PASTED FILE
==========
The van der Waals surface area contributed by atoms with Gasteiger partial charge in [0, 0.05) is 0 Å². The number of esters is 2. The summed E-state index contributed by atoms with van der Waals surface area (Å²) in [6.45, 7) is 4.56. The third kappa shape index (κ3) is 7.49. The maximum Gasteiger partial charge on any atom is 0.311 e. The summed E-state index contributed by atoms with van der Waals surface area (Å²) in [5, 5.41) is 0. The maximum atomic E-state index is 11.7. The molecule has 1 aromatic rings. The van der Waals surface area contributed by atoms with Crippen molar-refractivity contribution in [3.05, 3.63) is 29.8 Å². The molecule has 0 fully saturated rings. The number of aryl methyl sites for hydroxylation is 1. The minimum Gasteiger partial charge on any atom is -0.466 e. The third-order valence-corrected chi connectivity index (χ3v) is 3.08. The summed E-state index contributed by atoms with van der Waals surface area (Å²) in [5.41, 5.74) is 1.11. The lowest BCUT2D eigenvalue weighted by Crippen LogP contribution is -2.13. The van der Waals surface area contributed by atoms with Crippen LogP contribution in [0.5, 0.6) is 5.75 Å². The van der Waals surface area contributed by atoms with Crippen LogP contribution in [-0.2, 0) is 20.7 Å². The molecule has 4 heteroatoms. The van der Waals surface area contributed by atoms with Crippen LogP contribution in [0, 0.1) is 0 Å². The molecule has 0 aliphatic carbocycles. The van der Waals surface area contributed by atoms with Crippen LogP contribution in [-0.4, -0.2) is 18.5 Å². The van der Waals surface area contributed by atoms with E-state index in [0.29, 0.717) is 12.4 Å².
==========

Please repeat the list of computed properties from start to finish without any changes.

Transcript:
The van der Waals surface area contributed by atoms with Gasteiger partial charge in [0, 0.05) is 0 Å². The number of esters is 2. The summed E-state index contributed by atoms with van der Waals surface area (Å²) in [6.45, 7) is 4.56. The third kappa shape index (κ3) is 7.49. The maximum Gasteiger partial charge on any atom is 0.311 e. The summed E-state index contributed by atoms with van der Waals surface area (Å²) in [5, 5.41) is 0. The maximum atomic E-state index is 11.7. The molecule has 1 aromatic rings. The van der Waals surface area contributed by atoms with Crippen molar-refractivity contribution in [3.05, 3.63) is 29.8 Å². The molecule has 0 fully saturated rings. The number of aryl methyl sites for hydroxylation is 1. The minimum Gasteiger partial charge on any atom is -0.466 e. The third-order valence-corrected chi connectivity index (χ3v) is 3.08. The summed E-state index contributed by atoms with van der Waals surface area (Å²) in [5.41, 5.74) is 1.11. The lowest BCUT2D eigenvalue weighted by Crippen LogP contribution is -2.13. The van der Waals surface area contributed by atoms with Crippen LogP contribution in [0.5, 0.6) is 5.75 Å². The van der Waals surface area contributed by atoms with Crippen LogP contribution in [-0.2, 0) is 20.7 Å². The molecule has 4 heteroatoms. The van der Waals surface area contributed by atoms with Crippen LogP contribution in [0, 0.1) is 0 Å². The molecule has 0 aliphatic carbocycles. The van der Waals surface area contributed by atoms with Crippen LogP contribution in [-0.4, -0.2) is 18.5 Å². The van der Waals surface area contributed by atoms with E-state index in [0.29, 0.717) is 12.4 Å².